Currently, the Dickin Medal is given to military working dogs of all allied nations — but this is not an American award nor is it even officially from the military. It’s from the UK’s People’s Dispensary for Sick Animals. Despite that, the current Dickin Medal means a great deal to the handler because it doesn’t just mean a printed certificate and a tiny medallion for a creature that’d much rather play with a tennis ball — the medal also comes with benefits and care for the dog.
Physical proof that a military working dog is, in fact, a very good boy gives handlers the evidence they need to back up their requests for help. Handlers currently have little support from Uncle Sam when it comes to ordering new supplies, like harnesses, training aids, etc. With recognition, which, to this point, has meant the Dickin Medal exclusively, the animal is pampered with all of the dignity and respect it earned.
The Dickin Medal also allows the animal to be buried, with full military honors, at the Ilford Animal Cemetery in London. Non-decorated working animals don’t have that right, but the Department of Defense has been taking steps in the right direction. Now, military working animals are allowed to be buried next to their handler at certain national cemeteries. Additionally, the DoD decided (finally) that it was a terrible idea to just leave working dogs on the battlefield or euthanize them when their service isn’t required anymore.
Military working dogs have proven time and time again that they’re patriots.
(U.S. Marine Corps photo by Sgt. Aaron S. Patterson)
The Guardians of America’s Freedom Medal would give nearly all of those same benefits — along with official recognition by the United States Government — to the animals that have bravely served their country.
This medal, which costs nothing more than a few bucks and a commander’s recommendation, will help showcase the heroism of our military working animals and give them more than just a pat on the head and an extra treat.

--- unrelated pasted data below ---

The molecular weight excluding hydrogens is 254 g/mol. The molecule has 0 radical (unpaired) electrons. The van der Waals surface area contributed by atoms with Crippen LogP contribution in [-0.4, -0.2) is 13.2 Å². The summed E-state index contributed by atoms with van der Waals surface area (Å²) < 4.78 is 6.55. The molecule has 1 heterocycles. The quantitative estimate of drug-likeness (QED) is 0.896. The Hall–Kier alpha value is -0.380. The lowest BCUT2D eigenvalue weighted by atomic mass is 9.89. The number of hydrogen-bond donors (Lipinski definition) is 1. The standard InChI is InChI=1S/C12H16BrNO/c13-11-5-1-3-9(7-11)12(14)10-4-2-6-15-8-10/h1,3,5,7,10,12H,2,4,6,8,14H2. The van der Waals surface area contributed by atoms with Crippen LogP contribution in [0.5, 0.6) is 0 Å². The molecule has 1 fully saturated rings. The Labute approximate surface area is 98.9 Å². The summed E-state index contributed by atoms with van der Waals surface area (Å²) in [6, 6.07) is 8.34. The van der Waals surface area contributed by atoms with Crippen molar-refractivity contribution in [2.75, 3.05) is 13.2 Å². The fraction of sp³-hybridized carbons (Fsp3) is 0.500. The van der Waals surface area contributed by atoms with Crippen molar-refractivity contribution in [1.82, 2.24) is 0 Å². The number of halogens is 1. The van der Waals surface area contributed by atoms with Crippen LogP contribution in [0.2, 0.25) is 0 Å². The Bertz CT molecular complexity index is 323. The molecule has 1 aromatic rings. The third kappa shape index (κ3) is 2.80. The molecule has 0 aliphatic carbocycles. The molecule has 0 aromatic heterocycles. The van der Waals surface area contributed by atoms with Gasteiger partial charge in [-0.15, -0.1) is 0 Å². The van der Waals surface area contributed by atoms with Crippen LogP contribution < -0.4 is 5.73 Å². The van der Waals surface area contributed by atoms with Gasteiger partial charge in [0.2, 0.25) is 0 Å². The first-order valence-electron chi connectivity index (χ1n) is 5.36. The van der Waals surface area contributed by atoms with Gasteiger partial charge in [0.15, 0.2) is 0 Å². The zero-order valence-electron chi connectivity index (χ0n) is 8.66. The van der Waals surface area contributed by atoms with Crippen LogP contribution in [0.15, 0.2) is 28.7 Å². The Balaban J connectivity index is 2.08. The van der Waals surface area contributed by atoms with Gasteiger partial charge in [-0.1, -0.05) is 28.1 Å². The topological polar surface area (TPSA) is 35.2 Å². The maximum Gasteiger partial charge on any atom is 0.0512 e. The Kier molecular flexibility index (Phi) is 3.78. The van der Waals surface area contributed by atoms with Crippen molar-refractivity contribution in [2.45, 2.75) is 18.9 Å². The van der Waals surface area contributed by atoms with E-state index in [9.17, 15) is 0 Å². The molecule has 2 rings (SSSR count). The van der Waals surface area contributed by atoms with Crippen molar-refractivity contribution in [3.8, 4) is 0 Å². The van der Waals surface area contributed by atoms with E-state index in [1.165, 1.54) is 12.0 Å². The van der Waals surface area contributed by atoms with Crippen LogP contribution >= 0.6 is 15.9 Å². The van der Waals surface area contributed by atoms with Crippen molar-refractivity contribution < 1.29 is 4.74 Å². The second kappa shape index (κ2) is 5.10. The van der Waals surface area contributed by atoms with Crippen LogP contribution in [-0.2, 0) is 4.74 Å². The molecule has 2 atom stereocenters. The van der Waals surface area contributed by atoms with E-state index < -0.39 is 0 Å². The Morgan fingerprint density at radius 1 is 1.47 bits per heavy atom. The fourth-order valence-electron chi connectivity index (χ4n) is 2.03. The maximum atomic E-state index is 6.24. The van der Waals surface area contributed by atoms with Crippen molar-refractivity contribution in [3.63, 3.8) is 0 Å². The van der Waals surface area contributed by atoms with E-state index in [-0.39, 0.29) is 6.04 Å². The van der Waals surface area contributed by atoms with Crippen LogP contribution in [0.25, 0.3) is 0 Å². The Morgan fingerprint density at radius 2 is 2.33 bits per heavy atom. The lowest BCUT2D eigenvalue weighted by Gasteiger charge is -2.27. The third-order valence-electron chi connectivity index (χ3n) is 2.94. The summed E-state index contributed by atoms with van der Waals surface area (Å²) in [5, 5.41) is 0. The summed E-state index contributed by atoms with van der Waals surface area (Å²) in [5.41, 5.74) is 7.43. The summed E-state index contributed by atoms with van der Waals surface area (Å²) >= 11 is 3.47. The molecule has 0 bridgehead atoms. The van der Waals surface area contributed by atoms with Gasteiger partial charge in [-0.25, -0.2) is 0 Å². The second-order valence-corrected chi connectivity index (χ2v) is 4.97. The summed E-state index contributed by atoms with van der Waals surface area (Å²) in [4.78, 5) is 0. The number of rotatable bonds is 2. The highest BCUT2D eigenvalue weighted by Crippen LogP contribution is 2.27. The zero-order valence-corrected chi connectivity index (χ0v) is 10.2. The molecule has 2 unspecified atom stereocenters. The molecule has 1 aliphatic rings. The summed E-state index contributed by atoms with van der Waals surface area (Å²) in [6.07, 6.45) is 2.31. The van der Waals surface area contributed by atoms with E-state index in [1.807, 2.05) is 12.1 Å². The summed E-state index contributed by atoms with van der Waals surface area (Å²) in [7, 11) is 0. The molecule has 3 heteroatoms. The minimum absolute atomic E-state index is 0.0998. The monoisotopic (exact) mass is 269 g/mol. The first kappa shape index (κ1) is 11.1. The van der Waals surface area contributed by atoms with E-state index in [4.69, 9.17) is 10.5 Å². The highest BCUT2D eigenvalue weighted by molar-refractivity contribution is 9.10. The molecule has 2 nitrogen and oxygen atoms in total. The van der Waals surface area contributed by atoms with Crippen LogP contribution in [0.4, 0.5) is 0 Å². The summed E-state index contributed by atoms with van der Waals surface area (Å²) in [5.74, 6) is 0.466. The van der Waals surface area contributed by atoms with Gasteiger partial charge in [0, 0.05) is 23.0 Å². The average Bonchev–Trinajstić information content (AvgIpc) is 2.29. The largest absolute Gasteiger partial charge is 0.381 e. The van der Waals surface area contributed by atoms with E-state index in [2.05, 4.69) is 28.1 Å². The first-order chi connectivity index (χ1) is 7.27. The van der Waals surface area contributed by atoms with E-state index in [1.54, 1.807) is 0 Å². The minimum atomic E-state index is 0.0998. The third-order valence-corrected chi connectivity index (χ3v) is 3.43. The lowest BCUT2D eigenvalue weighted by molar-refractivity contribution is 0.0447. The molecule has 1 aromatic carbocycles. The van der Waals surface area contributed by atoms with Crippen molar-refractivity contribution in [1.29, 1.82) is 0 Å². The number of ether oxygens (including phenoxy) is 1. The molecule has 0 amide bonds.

As of December 31st, 2013, 92 military working animals have lost their lives in support of the Global War on Terrorism. 29 of those dogs suffered gunshot wounds, and another 31 were killed by explosions. The other 32 have fallen due to illness. Another 1,350 dogs have suffered non-combat-related injuries or illnesses.
The award will probably mean little to an animal that doesn’t comprehend why everyone’s applauding, but it’s a step in the right direction — and it will give the handlers that extra push they need to get the care our military working animals deserve.
Intense humidity, leeches, and snakes were just a few of the dangers our Vietnam Veterans faced while in the jungle — besides getting shot by bad guys. In all, 2.7 million Americans suited up for The Nam, and the average age of an infantryman was just 19-years-old.
And every single one of them at one time or another claimed the title of “f*cking new guy,” or “FNG.”
Patton, Schwarzkopf, and Mattis didn’t start out on day one of their military careers by making all the right decisions, they had to learn from their mistakes time and time again, adapting to them before ultimately succeeding.
Like every story, every man whose served has a beginning — a seed.
“I didn’t know squat, I wasn’t prepared for this,” Larry “Doc” Speed, a Combat Medic from 173rd Delta Company, explains in an interview about his first few days in the bush.
Entering the grunt world as an “FNG” is a stressful time in every new infantryman’s life.
Having to prove your worth from the moment you step onto the battlefield was just as difficult as shaking off those first dramatic moments of being pinned down by accurate enemy gunfire. Until you prove yourself, you’re just another blood bag with a name stenciled on a uniform.
“It’s a different world when you’re brand new, you’re just scared,” Jesse Salcedo, an M60 machine gunner admits. “It took three or four firefights before I could function before I could see the enemy.”
Dr. Vince Houghton is a U.S. Army veteran and Historian and Curator of the International Spy Museum in Washington, D.C. He grew up watching and loving the original Star Wars Trilogy. While in the Army, he served in a sort of intelligence role and after leaving the military, he earned a Ph.D. in Intelligence History with a background in diplomatic military history.
Every year on May 4th, he gives a lecture at the museum, making the argument for Star Wars being a series of spy films.
“People always debate about it,” Houghton says. “Is this fantasy, is this sci-fi, is it a western in space? For whatever reason, I’ve always seen it as a spy movie.”
Houghton argues that the backbone of the original trilogy is a spy operation — a story made into the latest Star Wars film, Rogue One: A Star Wars Story. That story is the catalyst for Star Wars IV: A New Hope, which he sees as a classic spy movie.
“You could replace the death star with V2 or V1 or a German atomic bomb or the Iranian atomic bomb or any kind of scientific and technological intelligence and it becomes a spy movie,” he says. “Strip away all the science fiction and it’s a woman with stolen plans for a weapon trying to get them to a group of guerrillas fighting against this totalitarian empire — it could be the World War II resistance.”
But Houghton takes his argument further.
“With Empire Strikes Back, the whole thing is kicked off by the Empire attempting to use imagery intelligence, their drones, their probes, to locate the secret base of the rebels,” he says. “It’s still an intelligence operation, just a different kind.”